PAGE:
Believe it or not, there was a time when people in and out of the auto industry had their doubts as to whether hybrid cars would catch on with the public. The supposedly safe method of thought went something along the lines of, "Let's make it look as normal as possible on the outside and pray people will buy it."
After all, Honda's early foray into the hybrid market with the bullet-shaped, rear wheel-skirted Insight model was met with a less-than-enthusiastic consumer response. Even so, automakers dutifully churned out hybrid gasoline-electric versions of their best-sellers, including the Ford Escape SUV, the Honda Civic and Accord and several others. With the exception of an unobtrusive "hybrid" badge here and there, you could barely tell from the outside that anything was different underneath.
However, the second-generation Toyota Prius, introduced in 2003, took the opposite approach. It screamed, "Look at me, I'm green!" With its ovoid body, silent running in electric mode and futuristic mileage display inside, the Toyota Prius was definitely making a statement. And making no apologies, either. Environmentalists loved it. Then as whipsawing gasoline prices began seriously hurting average Americans' pocketbooks in the mid- to late- part of the decade, the general public began to fall in love with it as well.
People wanted to know, how would Toyota follow up such a winner?
Speculation began to center on Toyota's Hybrid X, a radically designed sedan that looks vaguely like a squished and more streamlined Prius. The Hybrid X concept vehicle debuted to the public at the 2007 Geneva International Motor Show. Stuffed with technology meant to make driving more relaxing and environmentally guilt-free, the Hybrid X had observers on the edge of their seats: Would this be the next-generation Prius? Would its "Hybrid Synergy Drive" gasoline-electric hybrid technology make as huge a leap forward as the interior and exterior design obviously had?
Toyota Hybrid X Design
To take a look in and around the Hybrid X, it might appear as if Toyota engineers and designers were simply trying to cram as many "gee-whiz" gadgets into the car as possible. LED lighting, touchscreen interior displays and controls, even a perfume diffuser help contribute to the car's futuristic mystique.
Notably, the designers used very few knobs, buttons or dials, opting instead to give the driver nearly all information and access to controls through the interface of an elegant touchscreen in the dash. Toyota insists all this gadgetry fits in with what the company calls its "Vibrant Clarity" design philosophy. According to Toyota, Vibrant Clarity is "A design ethos grounding all design work in a unique and emotionally vibrant identity that speaks clearly of Toyota. Offering sustainable mobility for modern families, the environmentally advanced technology is another step closer to Toyota's vision of a zero smog-forming emission future" [source: Toyota].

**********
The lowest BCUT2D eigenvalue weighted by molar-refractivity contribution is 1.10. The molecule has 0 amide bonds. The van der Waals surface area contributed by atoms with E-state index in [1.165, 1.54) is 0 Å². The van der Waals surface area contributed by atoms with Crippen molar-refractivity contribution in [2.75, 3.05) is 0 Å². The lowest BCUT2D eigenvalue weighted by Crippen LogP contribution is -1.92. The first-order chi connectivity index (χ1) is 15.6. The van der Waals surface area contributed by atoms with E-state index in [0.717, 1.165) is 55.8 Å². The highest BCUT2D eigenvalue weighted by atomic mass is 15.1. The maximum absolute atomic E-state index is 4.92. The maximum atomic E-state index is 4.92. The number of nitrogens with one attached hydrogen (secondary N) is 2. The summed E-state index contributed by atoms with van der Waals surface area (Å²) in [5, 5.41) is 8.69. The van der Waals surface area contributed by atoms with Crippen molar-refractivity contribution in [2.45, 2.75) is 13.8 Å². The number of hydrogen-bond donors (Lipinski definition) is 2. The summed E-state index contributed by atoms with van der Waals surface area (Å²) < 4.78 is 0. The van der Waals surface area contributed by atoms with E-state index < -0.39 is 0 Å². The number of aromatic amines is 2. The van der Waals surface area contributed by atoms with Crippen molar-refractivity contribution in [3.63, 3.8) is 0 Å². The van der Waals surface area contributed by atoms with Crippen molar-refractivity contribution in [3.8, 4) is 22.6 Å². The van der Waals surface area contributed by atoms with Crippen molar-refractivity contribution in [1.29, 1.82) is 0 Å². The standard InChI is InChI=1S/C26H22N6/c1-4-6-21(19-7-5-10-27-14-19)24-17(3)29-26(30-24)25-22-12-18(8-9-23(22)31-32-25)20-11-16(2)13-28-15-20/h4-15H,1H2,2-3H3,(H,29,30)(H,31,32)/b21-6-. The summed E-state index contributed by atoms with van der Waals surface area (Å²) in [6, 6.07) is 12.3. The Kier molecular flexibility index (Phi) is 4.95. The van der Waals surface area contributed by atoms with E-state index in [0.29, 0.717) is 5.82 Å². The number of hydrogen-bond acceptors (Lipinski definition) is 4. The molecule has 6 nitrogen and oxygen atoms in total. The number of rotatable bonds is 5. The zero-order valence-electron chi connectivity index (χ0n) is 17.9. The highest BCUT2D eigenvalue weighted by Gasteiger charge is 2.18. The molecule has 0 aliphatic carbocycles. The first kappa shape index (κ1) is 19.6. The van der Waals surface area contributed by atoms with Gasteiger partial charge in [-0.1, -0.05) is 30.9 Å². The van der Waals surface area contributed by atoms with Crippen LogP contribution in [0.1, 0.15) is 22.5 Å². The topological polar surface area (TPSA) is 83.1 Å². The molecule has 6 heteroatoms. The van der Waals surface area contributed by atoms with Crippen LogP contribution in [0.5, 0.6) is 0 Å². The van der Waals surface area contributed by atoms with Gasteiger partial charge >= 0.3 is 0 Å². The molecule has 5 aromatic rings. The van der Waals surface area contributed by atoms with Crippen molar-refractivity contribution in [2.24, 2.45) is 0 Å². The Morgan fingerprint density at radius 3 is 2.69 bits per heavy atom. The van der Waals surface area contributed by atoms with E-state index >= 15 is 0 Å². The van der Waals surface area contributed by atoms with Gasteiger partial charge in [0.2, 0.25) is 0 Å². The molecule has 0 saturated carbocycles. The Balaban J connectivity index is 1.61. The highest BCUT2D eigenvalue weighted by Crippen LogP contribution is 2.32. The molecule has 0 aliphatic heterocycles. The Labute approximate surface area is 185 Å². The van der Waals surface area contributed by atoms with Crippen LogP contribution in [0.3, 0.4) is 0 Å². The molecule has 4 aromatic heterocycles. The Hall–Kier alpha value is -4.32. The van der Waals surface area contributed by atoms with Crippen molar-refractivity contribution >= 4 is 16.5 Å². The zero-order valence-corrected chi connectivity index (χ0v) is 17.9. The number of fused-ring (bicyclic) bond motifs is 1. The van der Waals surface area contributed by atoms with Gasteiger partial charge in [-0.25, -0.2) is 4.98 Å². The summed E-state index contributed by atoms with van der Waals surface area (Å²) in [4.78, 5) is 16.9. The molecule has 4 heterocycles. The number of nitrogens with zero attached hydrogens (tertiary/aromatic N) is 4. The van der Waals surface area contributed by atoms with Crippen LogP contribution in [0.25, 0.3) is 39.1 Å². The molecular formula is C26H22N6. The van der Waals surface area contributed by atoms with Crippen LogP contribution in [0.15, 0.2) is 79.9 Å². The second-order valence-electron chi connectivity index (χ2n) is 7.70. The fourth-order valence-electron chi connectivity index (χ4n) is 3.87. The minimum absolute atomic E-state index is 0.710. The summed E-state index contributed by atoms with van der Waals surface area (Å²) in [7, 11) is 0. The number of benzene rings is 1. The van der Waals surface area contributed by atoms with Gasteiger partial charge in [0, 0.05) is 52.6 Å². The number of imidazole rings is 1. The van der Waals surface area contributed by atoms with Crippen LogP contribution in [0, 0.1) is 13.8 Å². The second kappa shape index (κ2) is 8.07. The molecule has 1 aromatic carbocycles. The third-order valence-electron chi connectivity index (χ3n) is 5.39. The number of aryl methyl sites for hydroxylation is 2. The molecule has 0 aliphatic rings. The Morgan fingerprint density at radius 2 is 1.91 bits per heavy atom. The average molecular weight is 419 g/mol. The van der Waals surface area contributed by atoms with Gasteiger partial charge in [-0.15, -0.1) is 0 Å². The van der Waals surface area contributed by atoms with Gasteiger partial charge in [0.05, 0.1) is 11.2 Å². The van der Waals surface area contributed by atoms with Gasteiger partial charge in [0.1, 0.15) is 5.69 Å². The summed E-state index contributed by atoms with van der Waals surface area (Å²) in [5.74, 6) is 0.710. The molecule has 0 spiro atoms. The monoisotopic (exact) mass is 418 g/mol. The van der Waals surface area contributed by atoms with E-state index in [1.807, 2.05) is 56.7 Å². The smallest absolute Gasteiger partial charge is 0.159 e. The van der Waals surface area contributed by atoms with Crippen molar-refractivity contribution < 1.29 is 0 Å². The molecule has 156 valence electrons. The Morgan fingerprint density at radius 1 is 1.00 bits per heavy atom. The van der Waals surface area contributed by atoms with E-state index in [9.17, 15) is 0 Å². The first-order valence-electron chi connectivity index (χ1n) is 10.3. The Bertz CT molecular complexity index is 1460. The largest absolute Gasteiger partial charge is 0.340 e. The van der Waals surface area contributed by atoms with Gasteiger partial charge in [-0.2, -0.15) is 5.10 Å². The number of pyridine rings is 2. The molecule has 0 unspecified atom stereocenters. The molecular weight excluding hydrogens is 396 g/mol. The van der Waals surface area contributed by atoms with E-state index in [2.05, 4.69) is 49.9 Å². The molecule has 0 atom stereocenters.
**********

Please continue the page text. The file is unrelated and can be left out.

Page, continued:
Other notable features of the Hybrid X include:
- See-through roof
- Rearward-opening "suicide doors" for rear passengers
- Lightweight, ergonomically contoured seats
- Swiveling rear seats for more interactive passenger conversation
- Bluetooth connectivity
- Steer-by-wire electronic controls
- Touchscreen interior ambiance adjustment including lighting, music, and even smell
Toyota interior designer Laurent Bouzige said of the car, "Hybrid X is conceived as a multi-sensory experience. There is a formal style in the shape of the vehicle and the material used but every other reaction is linked to the passengers' senses of sound, smell, sight and touch through interactive ambience" [source: Left Lane].
It so turns out that the third-generation Prius, introduced as a 2010 model, improves on its predecessor, but is nothing as radically different as the Hybrid X -- the early speculation was a false alarm. That means fans of the Hybrid X will have to wait some while longer before a production version faithful to the concept car goes on sale -- if ever.
If it's any consolation, anyone enamored of the Hybrid X should keep in mind that concept cars often signal design or technology elements that a car company intends to use in the near future, even if the specific model never enters production. So don't give up just yet on that "smell diffuser" appearing in your next vehicle.
For more information about the Toyota Hybrid X and other hybrid car technology, follow the links on the next page.
Related HowStuffWorks Articles
- Can hybrid engines create more power?
- How can hybrid cars utilize solar power?
- How much does it cost to replace a hybrid battery?
- How Hybrid Cars Work
- How the 2010 Honda Insight Hybrid Works
- How the Ford Escape SUV Works
- How the Honda Civic Hybrid Works
- How the Toyota Prius Works
- How Hybrid System Indicators Work
- LED Headlights - Now Available to the Rest of Us
- How Bluetooth Car Stereos Work
- How Drive-by-wire Technology Works
- What's the difference between the Prius and the Prius Touring?
- Garrett, Jerry. "2009 Prius: Not So Fast." The New York Times. June 19, 2007. (June 14, 2009) http://wheels.blogs.nytimes.com/2007/06/19/2009-prius-not-so-fast/
- Toyota.com. "Hybrid X -- Sustainable mobility for modern families." (June 10, 2009) http://www.toyota.com/concept-vehicles/hybridx.html
- Swan, Tony. "Toyota Hybrid X Concept - Auto Shows. Is this the next Prius?" Car and Driver. March 2007. (June 13, 2009) http://www.caranddriver.com/reviews/hot_lists/car_shopping/green_machines/toyota_hybrid_x_concept_auto_shows
- Hybridcars.com. "Toyota Hybrid X." (June 13, 2009) http://www.hybridcars.com/concept-hybrids/toyota-hybrid-x.html
- Left Lane News. "Toyota Hybrid X Concept." Mar. 6, 2007. (June 12, 2009) http://www.leftlanenews.com/toyota-hybrid-x-concept.html
- BusinessWeek. "Toyota Takes Europe -- By Design." July 10, 2006. (June 14, 2009) http://www.businessweek.com/innovate/content/jul2006/id20060710_858167.htm